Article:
Little things are smelling the summer air, snuggling under a blanket at the end of the day, warming your hands by a bonfire in the middle of friends on a late July night.

What little things have crept into your life lately? Take a minute and enjoy them. You won’t regret it.

Kira

What are some of your favorite pockets of joy? Have you stopped for them lately?

Book Review: Hand of Vengeance

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Photography is not my forte, but at least you can see the cover.

Yes, yes, a second book review in a single week. That’s just the way it worked out. 🙂

Hand of Vengeance by Douglas Bond was recommended to me by Moriah Simonowich of Delighting in Him and one of my friends offered to let me borrow it. So I started this book by Douglas Bond in the midst of all the other books I’m reading in at the moment.

Living in an 8th century Anglo-Saxon community, Cynwulf is shunned by most of the people in his world. Being left handed and part Viking, the rest of the community is happy to both avoid and judge him. Until one of his weapons is found at the scene of a murder. Cynwulf becomes the chief suspect in a murder trial he wants nothing to do with and must try to clear his name and save his life.

Bond writes a compelling tale (one which kept me up late for “one more chapter” more than once). His characters are complicated enough to be brought to life. I felt as if I understood Cynwulf even though I’ve never been on trial for murder. I wanted to know what was going to happen to them, so I kept coming back.

As I mentioned in my review of Jane Eyre, wholesome books are becoming more and more difficult to find. A large majority of authors are content to write fiction overflowing with sin and vice (not to mention lazy grammar and writing). It’s a tragedy, and I don’t say that lightly. Books hold great influence over the thoughts and lives of those who read them and authors are entrusted with the responsibility of shaping minds.

That being said, Douglas Bond’s tale of murder, love, and geese is a refreshing read. He shamelessly and easily weaves in the gospel – something also not done well in many modern tales. Hand of Vengeance was relaxing to read. I knew I wouldn’t have to be on the lookout for anything sinful or dark that might make me need to put it down. The world needs more books like this one.

Kira

You can find Douglas Bond at douglasbondbooks.blogspot.com

or bondbooks.net

Are there any authors that you know are “safe” – that will deliver a great story without treading sinful waters? How did you find out about them?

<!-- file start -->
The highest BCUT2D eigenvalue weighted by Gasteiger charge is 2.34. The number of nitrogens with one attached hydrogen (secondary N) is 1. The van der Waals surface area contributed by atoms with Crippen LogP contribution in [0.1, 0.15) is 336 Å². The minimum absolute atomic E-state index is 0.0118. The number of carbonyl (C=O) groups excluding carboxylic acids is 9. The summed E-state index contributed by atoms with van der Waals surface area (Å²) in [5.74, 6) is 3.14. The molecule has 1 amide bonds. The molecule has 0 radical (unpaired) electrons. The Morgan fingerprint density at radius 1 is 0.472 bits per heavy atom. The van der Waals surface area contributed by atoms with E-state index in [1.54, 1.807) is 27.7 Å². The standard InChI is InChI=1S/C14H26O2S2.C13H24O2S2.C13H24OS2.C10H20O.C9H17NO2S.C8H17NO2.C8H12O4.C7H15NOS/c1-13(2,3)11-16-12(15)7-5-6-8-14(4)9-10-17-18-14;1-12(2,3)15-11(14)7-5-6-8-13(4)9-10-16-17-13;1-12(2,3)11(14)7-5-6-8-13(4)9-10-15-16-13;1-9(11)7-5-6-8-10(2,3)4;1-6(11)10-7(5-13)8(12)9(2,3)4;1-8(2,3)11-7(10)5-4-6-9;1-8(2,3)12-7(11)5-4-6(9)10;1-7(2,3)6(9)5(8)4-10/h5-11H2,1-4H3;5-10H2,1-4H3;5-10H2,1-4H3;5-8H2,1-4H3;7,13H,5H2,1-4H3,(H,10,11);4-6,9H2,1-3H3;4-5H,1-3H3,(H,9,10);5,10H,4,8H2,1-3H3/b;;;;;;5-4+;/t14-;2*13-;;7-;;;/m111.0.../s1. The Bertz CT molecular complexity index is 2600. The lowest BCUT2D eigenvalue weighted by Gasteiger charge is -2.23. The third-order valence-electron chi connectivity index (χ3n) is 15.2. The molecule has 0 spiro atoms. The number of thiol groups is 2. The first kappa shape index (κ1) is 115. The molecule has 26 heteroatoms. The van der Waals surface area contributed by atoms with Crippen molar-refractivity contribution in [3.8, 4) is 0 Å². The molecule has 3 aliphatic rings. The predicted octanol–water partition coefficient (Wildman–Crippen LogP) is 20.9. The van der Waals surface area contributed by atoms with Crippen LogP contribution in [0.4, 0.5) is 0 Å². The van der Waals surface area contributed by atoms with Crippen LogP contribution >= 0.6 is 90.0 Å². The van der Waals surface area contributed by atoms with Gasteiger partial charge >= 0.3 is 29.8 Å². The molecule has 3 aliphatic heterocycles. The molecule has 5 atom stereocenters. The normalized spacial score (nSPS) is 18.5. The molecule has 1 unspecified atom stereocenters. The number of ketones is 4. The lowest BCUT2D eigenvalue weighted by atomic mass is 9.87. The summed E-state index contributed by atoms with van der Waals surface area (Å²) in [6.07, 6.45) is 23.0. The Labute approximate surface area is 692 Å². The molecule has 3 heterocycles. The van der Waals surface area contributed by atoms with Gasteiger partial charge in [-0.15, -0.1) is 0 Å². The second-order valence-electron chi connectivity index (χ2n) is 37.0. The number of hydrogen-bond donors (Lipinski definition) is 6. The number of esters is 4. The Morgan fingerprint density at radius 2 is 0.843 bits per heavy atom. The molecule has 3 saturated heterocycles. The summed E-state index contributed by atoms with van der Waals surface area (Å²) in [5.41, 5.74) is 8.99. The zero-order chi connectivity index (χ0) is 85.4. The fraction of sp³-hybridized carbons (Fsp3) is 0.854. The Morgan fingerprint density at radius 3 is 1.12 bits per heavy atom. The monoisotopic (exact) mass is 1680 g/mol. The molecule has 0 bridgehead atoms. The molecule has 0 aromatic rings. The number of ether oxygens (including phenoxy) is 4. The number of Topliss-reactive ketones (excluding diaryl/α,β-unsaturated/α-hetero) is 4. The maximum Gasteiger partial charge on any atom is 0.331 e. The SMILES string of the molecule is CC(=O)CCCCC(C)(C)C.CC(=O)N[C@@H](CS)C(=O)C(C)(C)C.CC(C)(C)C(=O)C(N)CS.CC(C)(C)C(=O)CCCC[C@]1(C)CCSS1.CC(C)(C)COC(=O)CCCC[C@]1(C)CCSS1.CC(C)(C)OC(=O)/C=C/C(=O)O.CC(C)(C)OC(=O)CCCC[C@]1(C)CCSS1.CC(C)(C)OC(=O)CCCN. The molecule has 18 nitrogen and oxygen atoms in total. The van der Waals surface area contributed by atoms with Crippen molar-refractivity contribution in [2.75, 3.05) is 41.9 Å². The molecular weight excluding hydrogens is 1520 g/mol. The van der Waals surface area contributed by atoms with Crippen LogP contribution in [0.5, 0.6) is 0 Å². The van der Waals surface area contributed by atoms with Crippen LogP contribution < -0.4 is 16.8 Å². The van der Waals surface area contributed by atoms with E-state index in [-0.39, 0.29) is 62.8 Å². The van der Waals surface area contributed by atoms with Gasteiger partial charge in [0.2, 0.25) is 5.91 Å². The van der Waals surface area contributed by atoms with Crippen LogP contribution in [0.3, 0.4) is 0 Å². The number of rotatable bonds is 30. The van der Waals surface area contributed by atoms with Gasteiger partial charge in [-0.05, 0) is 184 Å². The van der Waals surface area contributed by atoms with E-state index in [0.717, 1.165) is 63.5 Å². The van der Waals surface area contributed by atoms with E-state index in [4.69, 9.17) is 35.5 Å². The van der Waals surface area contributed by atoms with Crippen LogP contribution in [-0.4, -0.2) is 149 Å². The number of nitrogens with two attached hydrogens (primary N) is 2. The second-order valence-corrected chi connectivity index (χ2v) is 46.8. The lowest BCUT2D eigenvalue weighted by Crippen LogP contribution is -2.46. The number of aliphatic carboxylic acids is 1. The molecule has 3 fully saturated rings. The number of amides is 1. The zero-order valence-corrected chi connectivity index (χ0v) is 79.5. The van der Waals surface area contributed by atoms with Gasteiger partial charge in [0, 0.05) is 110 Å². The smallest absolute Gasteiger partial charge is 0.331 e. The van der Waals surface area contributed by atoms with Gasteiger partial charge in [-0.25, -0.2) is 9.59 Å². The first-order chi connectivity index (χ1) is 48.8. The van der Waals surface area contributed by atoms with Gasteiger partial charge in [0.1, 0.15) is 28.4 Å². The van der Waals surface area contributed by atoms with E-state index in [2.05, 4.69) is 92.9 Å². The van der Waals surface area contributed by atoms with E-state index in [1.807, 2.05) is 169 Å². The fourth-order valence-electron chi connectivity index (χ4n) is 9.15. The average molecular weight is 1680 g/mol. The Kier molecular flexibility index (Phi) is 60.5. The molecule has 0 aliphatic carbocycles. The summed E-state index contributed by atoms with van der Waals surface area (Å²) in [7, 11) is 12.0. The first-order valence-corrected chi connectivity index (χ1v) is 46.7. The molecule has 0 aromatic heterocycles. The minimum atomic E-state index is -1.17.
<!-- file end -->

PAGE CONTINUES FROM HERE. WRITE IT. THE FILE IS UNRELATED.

From the Archives: Book Review: Jane Eyre

I began reading Jane Eyre after a ridiculously frustrating injury in April and I loved it, so I had to keep the review.

Originally published: 5/30/17


Classics. Those books that have lasted centuries, only to be left on the bookshelves of well meaning readers, unopened, unexplored. The shelves in my room hold many of these works of art, most of them as yet unread.

However, during the week of the neck injury awhile ago, I needed something to entertain me (other than Netflix – one can only take so much bad television). So I decided to tackle one of the books that I had been putting off for much too long. I figured my inability to move would provide motivation to actually finish the venture this time.

I chose Jane Eyre by Charlotte Bronte and completed about half of it before I was up and moving again. It happens to be quite a thick book though, and it took me a few more weeks of regular life to reach the end.

Miss Bronte’s protagonist, Jane, is a plain little girl at the opening of the story. Her life, young as she is, is already marked with suffering. Jane is an orphan, entrusted to the care of a guardian who does not love her. To get rid of the troublesome child, Jane is sent to a charity school where she receives an education and eventually ventures out into the world on her own. Life does not get any easier though, as she begins finding her way in the world, and Jane is left to face many difficult situations which try her courage, morality, and love.

As is often the case with old books (“classics”), I found Jane Eyre to be much more gripping and intriguing than I expected. The story is compelling and well thought out. Jane is a character who takes some getting used to, but is easy to grow to love. She is surrounded by a supporting cast with interesting backgrounds who leave their mark on the girl. Her tale is told by a woman with an excellent vocabulary and skill in crafting sentences.